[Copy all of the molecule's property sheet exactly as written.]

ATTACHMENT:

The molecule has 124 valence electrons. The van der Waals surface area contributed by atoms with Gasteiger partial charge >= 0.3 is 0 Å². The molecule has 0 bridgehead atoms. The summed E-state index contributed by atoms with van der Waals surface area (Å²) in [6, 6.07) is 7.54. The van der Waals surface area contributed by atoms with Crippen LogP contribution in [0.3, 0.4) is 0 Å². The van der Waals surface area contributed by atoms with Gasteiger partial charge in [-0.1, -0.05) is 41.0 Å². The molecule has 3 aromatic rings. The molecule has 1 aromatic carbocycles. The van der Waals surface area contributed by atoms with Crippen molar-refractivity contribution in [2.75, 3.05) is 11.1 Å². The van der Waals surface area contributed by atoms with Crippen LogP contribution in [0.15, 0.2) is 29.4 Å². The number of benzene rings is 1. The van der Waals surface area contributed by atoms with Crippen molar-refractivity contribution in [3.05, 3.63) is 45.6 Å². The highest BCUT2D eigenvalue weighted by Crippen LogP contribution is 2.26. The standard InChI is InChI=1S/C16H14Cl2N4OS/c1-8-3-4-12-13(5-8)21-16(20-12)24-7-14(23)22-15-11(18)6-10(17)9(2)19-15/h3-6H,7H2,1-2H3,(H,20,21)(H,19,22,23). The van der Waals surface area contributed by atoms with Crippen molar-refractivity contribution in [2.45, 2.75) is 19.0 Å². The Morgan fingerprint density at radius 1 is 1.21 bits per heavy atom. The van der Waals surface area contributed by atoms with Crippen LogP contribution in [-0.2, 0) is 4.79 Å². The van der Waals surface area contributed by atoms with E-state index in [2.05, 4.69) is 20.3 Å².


The molecule has 124 valence electrons. The van der Waals surface area contributed by atoms with Gasteiger partial charge >= 0.3 is 0 Å². The molecule has 0 bridgehead atoms. The summed E-state index contributed by atoms with van der Waals surface area (Å²) in [6, 6.07) is 7.54. The van der Waals surface area contributed by atoms with Crippen LogP contribution in [0.3, 0.4) is 0 Å². The van der Waals surface area contributed by atoms with Gasteiger partial charge in [-0.1, -0.05) is 41.0 Å². The molecule has 3 aromatic rings. The molecule has 1 aromatic carbocycles. The van der Waals surface area contributed by atoms with Crippen molar-refractivity contribution in [2.75, 3.05) is 11.1 Å². The van der Waals surface area contributed by atoms with Crippen LogP contribution in [0.15, 0.2) is 29.4 Å². The number of benzene rings is 1. The van der Waals surface area contributed by atoms with Crippen molar-refractivity contribution in [3.05, 3.63) is 45.6 Å². The highest BCUT2D eigenvalue weighted by Crippen LogP contribution is 2.26. The standard InChI is InChI=1S/C16H14Cl2N4OS/c1-8-3-4-12-13(5-8)21-16(20-12)24-7-14(23)22-15-11(18)6-10(17)9(2)19-15/h3-6H,7H2,1-2H3,(H,20,21)(H,19,22,23). The van der Waals surface area contributed by atoms with Crippen molar-refractivity contribution in [2.45, 2.75) is 19.0 Å². The Morgan fingerprint density at radius 1 is 1.21 bits per heavy atom. The van der Waals surface area contributed by atoms with Crippen LogP contribution in [-0.2, 0) is 4.79 Å². The van der Waals surface area contributed by atoms with E-state index in [2.05, 4.69) is 20.3 Å².